The Space Age in high def

By Phil Plait | May 8, 2008 10:30 am

Last year I wrote about how some Apollo footage had been remastered in high definition. Now we’ve got even more: Discovery Channel has remastered more than 100 hours of footage from the early space age into high definition!

But what’s cooler than that is that this footage has been given to NASA and will be available for free from their archives!

Suhwheet.

It’ll come out in June in conjunction with a series on Discovery called "When We Left Earth: The NASA Missions", a show I will no doubt be watching. The link above to MSNBC has a few minutes of the footage, though currently it’s not streamed in HD. Still, it’s purty.

This is very exciting. I remember very little of the early space age, except for the Apollo missions (I was 6 when I went to Florida with my family to see Apollo 15 launch), so this will be a fantastic way to live through it all.

Tip o’ the visor to Yishai Mendelsohn for sending me the link.

CATEGORIZED UNDER: Cool stuff, NASA, Space

Comments (19)

  1. madge

    Amazing. Makes it look all fresh and new again. I will DEFINITELY be watching this when it airs. Thanks for the heads up Phil : )

  2. I’ve always wanted to see a live launch. Haven’t managed one yet, though. I’ll check it out when it airs on Discovery — thanks, as always, for the heads up!

  3. Jonathan

    The video preview in the second link was absolutely awesome. I can’t wait to see this. If only I had an HDTV, it’ll still be awesome in standard definition, oh well :(

  4. Jeff G.

    It’s all a conspiracy to remove the telltale signs of shooting the footage in the New Mexico desert. ;)

  5. Jeff G9Y

    >so this will be a fantastic way to live through it all.

    Not as fantastic as it was to live through it then… ;)
    Even it if it looks better now.

    I agree with my namesake above… it’ll just feed the morons!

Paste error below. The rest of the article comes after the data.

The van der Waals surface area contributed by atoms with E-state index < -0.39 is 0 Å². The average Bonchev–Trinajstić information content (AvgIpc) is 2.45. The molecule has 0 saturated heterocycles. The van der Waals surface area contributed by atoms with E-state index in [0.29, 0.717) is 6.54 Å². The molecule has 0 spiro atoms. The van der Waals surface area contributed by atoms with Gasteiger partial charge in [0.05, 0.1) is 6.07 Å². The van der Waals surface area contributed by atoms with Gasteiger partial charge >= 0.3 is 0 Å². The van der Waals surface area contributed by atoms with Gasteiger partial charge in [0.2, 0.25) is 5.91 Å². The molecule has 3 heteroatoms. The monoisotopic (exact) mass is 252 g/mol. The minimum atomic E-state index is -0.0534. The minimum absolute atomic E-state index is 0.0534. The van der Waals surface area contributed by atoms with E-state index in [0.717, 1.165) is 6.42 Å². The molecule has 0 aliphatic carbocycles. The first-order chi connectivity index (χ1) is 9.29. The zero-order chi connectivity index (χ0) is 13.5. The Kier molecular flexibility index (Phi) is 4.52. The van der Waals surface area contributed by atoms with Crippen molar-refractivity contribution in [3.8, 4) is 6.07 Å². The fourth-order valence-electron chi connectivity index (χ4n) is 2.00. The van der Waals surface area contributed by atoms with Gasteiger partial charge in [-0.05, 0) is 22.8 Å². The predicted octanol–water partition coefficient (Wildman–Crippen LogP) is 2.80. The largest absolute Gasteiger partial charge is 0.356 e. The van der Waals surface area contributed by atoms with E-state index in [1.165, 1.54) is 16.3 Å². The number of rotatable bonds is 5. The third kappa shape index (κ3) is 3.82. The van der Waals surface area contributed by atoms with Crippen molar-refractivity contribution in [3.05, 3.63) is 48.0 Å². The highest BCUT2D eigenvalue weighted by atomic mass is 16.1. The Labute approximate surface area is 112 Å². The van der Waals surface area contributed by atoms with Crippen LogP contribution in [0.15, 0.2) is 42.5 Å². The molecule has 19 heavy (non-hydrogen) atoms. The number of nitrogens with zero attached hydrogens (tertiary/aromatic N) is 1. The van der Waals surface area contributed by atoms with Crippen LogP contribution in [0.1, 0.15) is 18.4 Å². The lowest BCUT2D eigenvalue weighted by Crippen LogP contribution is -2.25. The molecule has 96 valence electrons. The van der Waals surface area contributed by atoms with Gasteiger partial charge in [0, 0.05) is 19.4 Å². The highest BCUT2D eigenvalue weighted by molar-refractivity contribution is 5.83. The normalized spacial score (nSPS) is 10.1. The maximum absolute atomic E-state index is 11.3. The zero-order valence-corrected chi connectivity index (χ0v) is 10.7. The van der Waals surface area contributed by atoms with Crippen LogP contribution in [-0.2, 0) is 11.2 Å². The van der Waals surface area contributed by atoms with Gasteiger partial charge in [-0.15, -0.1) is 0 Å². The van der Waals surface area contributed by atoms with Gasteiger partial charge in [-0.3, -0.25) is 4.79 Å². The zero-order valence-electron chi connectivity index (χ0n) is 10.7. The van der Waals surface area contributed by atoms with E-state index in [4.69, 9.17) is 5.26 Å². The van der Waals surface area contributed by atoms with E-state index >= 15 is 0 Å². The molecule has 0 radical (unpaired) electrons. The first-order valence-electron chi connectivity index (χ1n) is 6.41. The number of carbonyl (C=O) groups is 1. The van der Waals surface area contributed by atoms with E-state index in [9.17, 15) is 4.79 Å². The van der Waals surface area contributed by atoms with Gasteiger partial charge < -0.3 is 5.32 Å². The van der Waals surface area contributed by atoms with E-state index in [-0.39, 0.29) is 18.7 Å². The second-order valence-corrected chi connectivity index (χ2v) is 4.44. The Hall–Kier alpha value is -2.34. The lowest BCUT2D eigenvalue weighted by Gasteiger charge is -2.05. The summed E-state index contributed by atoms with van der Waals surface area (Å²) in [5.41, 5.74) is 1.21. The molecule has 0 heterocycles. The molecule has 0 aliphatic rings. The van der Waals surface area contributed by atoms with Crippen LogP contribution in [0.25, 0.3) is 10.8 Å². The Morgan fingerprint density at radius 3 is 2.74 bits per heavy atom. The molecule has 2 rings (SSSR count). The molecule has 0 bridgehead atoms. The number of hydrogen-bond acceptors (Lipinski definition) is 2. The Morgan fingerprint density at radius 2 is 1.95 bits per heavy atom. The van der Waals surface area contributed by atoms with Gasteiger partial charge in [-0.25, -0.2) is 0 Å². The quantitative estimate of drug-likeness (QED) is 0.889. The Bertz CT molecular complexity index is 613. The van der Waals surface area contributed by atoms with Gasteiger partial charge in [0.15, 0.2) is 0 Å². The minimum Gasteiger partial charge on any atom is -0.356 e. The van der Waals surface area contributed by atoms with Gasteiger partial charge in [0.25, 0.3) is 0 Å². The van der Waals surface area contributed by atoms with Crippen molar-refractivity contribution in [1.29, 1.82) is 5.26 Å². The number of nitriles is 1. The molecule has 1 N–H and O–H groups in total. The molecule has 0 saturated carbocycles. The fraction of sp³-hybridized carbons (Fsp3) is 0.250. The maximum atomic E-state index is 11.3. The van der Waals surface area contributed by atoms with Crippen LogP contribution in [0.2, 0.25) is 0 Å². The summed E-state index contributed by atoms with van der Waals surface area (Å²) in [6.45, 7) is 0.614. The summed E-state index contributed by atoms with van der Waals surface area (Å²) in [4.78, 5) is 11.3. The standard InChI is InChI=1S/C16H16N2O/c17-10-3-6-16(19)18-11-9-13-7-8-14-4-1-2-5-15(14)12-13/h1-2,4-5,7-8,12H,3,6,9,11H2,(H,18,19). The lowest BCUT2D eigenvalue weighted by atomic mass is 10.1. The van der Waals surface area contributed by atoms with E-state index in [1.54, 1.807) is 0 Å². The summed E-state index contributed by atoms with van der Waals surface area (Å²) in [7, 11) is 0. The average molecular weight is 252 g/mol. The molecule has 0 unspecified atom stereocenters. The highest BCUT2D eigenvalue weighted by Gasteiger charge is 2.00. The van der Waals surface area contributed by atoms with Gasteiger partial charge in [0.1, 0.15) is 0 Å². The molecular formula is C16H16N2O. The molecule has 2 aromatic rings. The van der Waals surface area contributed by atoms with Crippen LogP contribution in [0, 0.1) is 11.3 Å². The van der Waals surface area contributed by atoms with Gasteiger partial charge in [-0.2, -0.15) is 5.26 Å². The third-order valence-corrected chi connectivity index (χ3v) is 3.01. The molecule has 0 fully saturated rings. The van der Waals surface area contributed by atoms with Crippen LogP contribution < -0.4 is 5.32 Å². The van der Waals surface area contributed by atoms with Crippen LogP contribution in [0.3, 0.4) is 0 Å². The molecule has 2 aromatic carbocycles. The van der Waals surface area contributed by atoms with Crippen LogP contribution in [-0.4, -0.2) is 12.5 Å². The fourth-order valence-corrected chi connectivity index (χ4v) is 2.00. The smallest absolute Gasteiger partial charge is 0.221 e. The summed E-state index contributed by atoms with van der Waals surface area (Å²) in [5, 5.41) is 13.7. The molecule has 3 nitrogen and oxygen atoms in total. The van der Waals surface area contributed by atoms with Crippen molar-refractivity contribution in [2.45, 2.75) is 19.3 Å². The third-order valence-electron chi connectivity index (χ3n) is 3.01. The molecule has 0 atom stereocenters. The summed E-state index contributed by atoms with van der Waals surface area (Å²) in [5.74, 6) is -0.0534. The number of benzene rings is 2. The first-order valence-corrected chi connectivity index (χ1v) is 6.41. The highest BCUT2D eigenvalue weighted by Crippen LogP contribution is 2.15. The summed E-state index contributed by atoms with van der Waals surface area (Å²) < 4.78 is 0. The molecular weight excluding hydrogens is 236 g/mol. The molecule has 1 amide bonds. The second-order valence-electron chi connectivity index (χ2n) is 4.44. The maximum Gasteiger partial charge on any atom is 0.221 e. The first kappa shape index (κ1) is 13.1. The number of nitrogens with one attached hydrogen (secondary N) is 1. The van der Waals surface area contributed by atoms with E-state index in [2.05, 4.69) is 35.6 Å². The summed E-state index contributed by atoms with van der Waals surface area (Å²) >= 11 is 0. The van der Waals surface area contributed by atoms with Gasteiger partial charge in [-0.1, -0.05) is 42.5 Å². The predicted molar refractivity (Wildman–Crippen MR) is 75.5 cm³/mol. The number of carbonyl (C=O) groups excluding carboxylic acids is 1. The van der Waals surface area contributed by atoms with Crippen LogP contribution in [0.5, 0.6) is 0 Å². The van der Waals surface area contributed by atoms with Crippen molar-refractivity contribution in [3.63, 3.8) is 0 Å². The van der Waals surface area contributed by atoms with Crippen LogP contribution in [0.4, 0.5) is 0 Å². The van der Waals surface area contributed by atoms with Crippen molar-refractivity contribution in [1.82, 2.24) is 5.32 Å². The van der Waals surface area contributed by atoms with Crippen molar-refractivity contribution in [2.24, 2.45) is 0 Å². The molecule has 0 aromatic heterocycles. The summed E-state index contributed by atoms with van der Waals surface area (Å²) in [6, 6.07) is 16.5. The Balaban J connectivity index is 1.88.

SEE!!!! It KNEW it was all faked! They did it again! – That crowd… sigh

    It was great to grow up in a time when it was cool to be into rockets (Estes and Centuri), play with Chemistry sets…, have a digicomp (look it up), and use a 60mm f/15 refractor in a driveway in the winter with temps in around -3C. Saturn in Taurus in the winter… it was cool… but I digress… alot

  6. Only 6 when you saw Apollo 15? Just a babe in the woods. :-)

    While I never saw an Apollo launch in-person (though I was 8 when I watched Apollo 11 on TV), I did see a shuttle launch (STS-26, the first post-Challenger mission) in-person.

    Wow… 100 hours of high-def video. I’m sure glad I have broadband! Now, all I need is one of those 1TB drives they have in stores.

  7. sirjonsnow

    I would have liked it if they hadn’t replaced Neil Armstrong with Hayden Christensen

  8. Cello Man

    Cool! Now Richard Hoagland will be able to spot invisible crystal temples on the Moon with razor sharp clarity!

    Or not.

  9. Jeff G9Y:

    It was great to grow up in a time when it was cool to be into rockets (Estes and Centuri), play with Chemistry sets…, have a digicomp (look it up)

    I never did finish my Saturn-V Estes model, but I certainly built plenty of others, including the ubiquitous badminton shuttlecock.

    As for the Digi-Comp, I had one, too. They go for well over $100 each on eBay nowadays. Of course, how many computers can you fix today with a plastic straw and some scissors?

  10. This sounds like the perfect opportunity to Photoshop those missing stars into the footage from the lunar surface. . .

    (-;

  11. Matt

    Ummm.. Exactly how much improvement is possible?? In the real world, as opposed to CSI-land, very little extra information can be infered from an original image. Filters and the like may soften rough edges, but that is somewhat superficial.